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You are here : eLibrary : IAHR World Congress Proceedings : 32nd Congress - Venice (2007) : THEME B: Data Acquisition and Processing For Scientific Knowledge and Public Awareness. : Some aspects of transboundary groundwater resources management
Some aspects of transboundary groundwater resources management
Author : Anna Movsisyan , Armine Simonyan
Human society historically has positioned itself in the areas with locally sustainable water supplies. The population growth and increasing water demand are heavily stressing the water resources of the globe. At the same time pollution of the water bodies limits the water use so that the exploitable resources underlie a double stress, more consumption against limited potential for use. In the past, surface water constituted the main resource. Pollution of surface water and the growing water demand, however, require more and more groundwater to be extracted and supplied. In the beginning groundwater was taken only for drinking purposes, but as centuries passed, it was used for other activities, such as agriculture, industry, hydropower etc. Besides, very often groundwater is available also in places where there is no surface water. In the countries with arid and semiarid climate groundwater is widely used for irrigation. Generally, about one-third of the landmass is irrigated by groundwater. The role of high quality groundwater is particularly important for domestic use and drinking water supply. Thus, intensive groundwater exploitation by concentrated water well systems can result in a decrease in surface water discharge, land surface subsidence, and vegetation oppression due to groundwater withdrawal. Various human activities can result in significant changes in conditions of groundwater resource formation, causing its depletion and pollution. Groundwater pollution in most cases is a direct result of environmental pollution. Competition for visible transboundary surface waters is evident in all continents. However the hidden nature of transboundary groundwater and lack of legal frameworks leads to misunderstandings by many policy makers. Transboundary aquifer management is still in its infancy stage, since its evaluation is difficult and suffering from lack of institutional will and funding to collect the necessary information. The mismatch between political boundaries and natural river basins has become a focal point for difficulties of joint planning and management. Even in cases when international boundaries may follow such features as rivers, the aquifers underlying them may not reflect the true transfer of groundwater flows from one side to another. Aquifers ignore political borders, so that conflicts between countries with shared or transboundary aquifers are pre-programmed as far as there is no proper management strategy developed, adopted and followed. The geopolitical nature of water as a function of both geography and technology produces different and complex cultural, historical and ecological adaptations, as well as varying power to use resources. There are more than 3800 unilateral, bilateral or multilateral declarations or conventions on water: 286 are treaties with 61 referring to over 200 international basins. Such agreements, which serve to emphasize the importance of cooperation in many shared water settings, are expected to expand in the future. By its nature, the beneficial use of groundwater is more particularly subject to socioeconomic, institutional, legal, cultural, ethical and policy considerations than surface water.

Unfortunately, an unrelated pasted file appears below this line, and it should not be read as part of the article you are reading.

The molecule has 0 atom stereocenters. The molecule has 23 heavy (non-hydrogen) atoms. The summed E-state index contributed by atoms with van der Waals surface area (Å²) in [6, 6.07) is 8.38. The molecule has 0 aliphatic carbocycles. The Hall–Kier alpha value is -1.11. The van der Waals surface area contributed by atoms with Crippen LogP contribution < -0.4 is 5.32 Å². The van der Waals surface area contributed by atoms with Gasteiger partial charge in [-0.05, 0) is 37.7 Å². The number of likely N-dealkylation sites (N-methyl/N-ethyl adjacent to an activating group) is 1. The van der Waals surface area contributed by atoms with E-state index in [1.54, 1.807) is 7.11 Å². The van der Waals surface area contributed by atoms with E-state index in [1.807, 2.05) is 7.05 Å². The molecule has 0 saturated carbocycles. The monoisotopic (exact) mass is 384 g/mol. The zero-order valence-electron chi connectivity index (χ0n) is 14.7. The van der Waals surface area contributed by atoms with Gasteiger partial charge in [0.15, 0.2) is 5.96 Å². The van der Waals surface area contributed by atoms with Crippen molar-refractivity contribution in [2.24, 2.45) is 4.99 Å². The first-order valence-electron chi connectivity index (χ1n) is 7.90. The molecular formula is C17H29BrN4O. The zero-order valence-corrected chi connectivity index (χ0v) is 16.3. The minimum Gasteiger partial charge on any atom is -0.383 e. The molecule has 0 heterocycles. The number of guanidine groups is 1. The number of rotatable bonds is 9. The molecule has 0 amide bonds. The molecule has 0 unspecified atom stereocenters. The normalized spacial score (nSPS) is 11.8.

File Size : 331,165 bytes
File Type : Adobe Acrobat Document
Chapter : IAHR World Congress Proceedings
Category : 32nd Congress - Venice (2007)
Article : THEME B: Data Acquisition and Processing For Scientific Knowledge and Public Awareness.
Date Published : 01/07/2007
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